Laurie Frankel's novel "The Atlas of Love" imagines what happens when three graduate students team up to raise a baby. The University of Puget Sound literature and writing professor reads from her book Saturday at Seattle's Elliott Bay Book Co.
The premise is promising: What happens when Jill, a young graduate student whose idea of domesticity is opening a box of Saltines for dinner, discovers she is unexpectedly pregnant? When her spooked boyfriend runs off, when she rules out abortion and adoption, and when she knows she can’t possibly parent her baby without help?
She gets help — in the guise of two kindhearted grad-school friends (Janey and Katie) who move in with Jill to co-parent the impending baby. All three have complicated, full schedules packed with studying and teaching. They pool their resources, their furniture and their free time.
What follows their magnanimous decision to become three-way moms is endearingly told through the eyes of Janey, a Shakespearean specialist and self-described “un-
reliable narrator” who offers to become the household’s cook. Janey and Katie, a Mormon studying Victorian literature, fall in love just as fondly with the new baby as does the feckless Jill, and they remake their schedules and their lives to cover all the responsibilities of child care and housekeeping.
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In “The Atlas of Love,” (St. Martin’s Press, 336 pp., $23.99), author Laurie Frankel displays a great ear for dialogue and a witty turn of phrase in quick characterizations (“Jill and her mother were very close but in that way where they sometimes wanted to kill each other”). She makes the lovely optimism shared by the three young women compellingly real, as they set up joint housekeeping, buy baby clothes and acquire a female dog named Uncle Claude. Janey in particular throws her whole heart into the newly created family, even though she knows there’s a “question whether this baby would be family or friend and which, really, were Jill and Katie.”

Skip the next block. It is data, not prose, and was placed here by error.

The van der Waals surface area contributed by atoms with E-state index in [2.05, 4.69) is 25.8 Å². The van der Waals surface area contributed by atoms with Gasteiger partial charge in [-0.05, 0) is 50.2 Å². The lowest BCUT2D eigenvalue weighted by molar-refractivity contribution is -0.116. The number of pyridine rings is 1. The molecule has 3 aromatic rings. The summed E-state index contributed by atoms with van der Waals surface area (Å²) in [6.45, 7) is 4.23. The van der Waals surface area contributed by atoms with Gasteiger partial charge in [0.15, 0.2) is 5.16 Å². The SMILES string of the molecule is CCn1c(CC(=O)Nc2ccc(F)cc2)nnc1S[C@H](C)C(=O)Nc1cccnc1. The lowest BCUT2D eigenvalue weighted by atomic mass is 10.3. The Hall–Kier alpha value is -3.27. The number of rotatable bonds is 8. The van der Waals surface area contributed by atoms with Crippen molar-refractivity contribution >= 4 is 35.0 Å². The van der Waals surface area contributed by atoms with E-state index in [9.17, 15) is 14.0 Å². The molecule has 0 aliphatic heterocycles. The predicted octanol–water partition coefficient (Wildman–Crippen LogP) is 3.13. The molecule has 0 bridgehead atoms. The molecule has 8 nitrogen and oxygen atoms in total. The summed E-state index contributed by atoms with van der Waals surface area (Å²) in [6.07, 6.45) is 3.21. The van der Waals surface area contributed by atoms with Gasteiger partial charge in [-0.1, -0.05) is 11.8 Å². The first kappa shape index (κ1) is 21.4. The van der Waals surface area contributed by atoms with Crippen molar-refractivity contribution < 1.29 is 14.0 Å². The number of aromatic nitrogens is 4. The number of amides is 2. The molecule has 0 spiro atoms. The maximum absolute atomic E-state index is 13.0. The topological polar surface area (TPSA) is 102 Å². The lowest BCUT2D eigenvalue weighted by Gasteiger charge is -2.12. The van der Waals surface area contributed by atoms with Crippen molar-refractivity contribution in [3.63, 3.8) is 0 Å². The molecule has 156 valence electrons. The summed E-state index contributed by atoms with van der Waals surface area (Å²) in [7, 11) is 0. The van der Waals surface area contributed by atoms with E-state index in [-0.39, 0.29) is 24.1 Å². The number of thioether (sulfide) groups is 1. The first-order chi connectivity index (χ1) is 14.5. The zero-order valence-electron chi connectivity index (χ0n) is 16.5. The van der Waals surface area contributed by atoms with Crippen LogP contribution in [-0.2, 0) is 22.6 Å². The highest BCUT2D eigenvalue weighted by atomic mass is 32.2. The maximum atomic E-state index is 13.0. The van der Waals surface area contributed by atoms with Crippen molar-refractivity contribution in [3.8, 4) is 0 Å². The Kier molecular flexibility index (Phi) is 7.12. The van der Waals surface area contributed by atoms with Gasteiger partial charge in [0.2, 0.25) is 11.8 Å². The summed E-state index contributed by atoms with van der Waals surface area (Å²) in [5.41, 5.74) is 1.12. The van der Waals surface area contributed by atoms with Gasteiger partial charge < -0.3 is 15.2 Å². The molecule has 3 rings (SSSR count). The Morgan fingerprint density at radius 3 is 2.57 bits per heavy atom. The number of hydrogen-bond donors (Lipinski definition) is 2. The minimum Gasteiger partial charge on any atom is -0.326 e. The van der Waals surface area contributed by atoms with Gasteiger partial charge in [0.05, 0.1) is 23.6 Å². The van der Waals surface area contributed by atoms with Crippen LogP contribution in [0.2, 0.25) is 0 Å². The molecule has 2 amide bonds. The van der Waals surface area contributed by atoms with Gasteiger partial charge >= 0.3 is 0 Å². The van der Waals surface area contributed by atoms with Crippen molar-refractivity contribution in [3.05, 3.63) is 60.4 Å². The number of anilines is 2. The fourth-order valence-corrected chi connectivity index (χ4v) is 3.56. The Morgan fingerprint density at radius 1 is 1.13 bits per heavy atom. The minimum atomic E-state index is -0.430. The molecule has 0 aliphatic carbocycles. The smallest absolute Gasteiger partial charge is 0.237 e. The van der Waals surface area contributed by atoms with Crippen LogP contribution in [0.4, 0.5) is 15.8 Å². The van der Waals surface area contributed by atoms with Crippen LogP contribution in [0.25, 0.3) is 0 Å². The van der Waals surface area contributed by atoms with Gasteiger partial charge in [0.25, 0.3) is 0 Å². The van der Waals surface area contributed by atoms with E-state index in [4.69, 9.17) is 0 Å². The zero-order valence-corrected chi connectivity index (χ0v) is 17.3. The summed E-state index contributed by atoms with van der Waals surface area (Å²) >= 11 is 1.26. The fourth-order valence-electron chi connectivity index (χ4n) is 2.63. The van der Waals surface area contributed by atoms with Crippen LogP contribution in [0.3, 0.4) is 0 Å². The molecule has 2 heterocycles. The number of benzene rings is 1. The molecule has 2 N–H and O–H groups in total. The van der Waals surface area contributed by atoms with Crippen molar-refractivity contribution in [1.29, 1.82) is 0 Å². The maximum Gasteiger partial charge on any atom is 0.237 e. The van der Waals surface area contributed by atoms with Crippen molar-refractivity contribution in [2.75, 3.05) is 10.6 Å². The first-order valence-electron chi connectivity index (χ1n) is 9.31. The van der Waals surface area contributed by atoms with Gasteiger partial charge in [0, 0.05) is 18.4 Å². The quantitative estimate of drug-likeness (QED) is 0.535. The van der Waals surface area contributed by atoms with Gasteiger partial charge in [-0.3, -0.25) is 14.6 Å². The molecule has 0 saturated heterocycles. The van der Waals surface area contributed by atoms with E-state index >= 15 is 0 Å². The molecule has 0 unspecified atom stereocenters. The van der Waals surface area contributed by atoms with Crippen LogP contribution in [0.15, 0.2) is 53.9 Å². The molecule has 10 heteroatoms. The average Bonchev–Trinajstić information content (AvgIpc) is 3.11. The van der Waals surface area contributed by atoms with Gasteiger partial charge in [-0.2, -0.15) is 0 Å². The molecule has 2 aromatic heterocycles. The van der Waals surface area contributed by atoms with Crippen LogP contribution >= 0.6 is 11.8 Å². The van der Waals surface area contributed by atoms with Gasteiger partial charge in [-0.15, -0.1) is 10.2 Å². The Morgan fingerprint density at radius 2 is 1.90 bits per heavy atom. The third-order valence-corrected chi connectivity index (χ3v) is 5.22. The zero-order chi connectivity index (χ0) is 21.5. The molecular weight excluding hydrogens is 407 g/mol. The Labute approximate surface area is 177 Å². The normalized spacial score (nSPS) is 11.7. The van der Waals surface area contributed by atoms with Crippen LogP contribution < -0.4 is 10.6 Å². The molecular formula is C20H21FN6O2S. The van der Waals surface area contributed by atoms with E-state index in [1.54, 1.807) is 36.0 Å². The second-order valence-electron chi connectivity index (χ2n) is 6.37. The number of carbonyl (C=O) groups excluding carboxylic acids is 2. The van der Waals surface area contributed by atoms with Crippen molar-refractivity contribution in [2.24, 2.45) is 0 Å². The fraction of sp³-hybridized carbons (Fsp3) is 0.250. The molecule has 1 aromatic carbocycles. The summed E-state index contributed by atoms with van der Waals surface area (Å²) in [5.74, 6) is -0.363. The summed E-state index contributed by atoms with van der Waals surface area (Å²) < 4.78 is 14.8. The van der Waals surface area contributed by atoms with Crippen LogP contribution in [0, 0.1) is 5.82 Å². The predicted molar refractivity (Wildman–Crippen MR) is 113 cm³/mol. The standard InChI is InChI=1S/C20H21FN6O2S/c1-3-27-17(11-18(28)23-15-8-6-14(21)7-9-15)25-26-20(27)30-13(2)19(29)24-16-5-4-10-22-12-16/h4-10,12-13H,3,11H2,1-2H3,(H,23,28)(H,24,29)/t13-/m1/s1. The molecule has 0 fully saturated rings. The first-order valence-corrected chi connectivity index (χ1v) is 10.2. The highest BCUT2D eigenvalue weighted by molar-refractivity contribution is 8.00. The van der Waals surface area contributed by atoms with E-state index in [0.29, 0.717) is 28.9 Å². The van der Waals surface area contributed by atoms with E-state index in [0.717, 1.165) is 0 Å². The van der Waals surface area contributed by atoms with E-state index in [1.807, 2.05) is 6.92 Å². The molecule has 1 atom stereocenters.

Like troikas and three-legged stools, however, this three-way agreement gradually proves an uneasy balance. Little cracks start to appear: Janey rushes home after class to watch Atlas while Jill is to attend a crucial grad seminar, only to find Jill in full lotus position on the floor with the baby, calmly announcing that she has dropped the class. (“We are chilling out,” she tells the frantic Janey. “You are harshing on our mellow.”) Gradually, the novel takes a more serious turn, with personal crises of several kinds, and some plot developments that make you wonder how Janey and Katie can truly regard Jill as a friend.
There’s also some promising romance, a hilariously speedy wedding, much laughter and some serious tears among this cast of characters. Frankel, who teaches literature, writing and gender studies at the University of Puget Sound, also weaves into the narrative some of the often-harsh realities of grad-student life and college teaching. Not all these literary references are deadly serious, either: at one point, Frankel even has Janey take on one of the sacred cows of the American literary canon: “Moby-Dick is long. And whaling is boring.” This novel may not be “Moby-Dick,” but it certainly isn’t boring.
Melinda Bargreen is the former classical-music critic for The Seattle Times. She’s a freelance contributor to The Times and reviews concerts for 98.1 Classical KING-FM (www.king.org).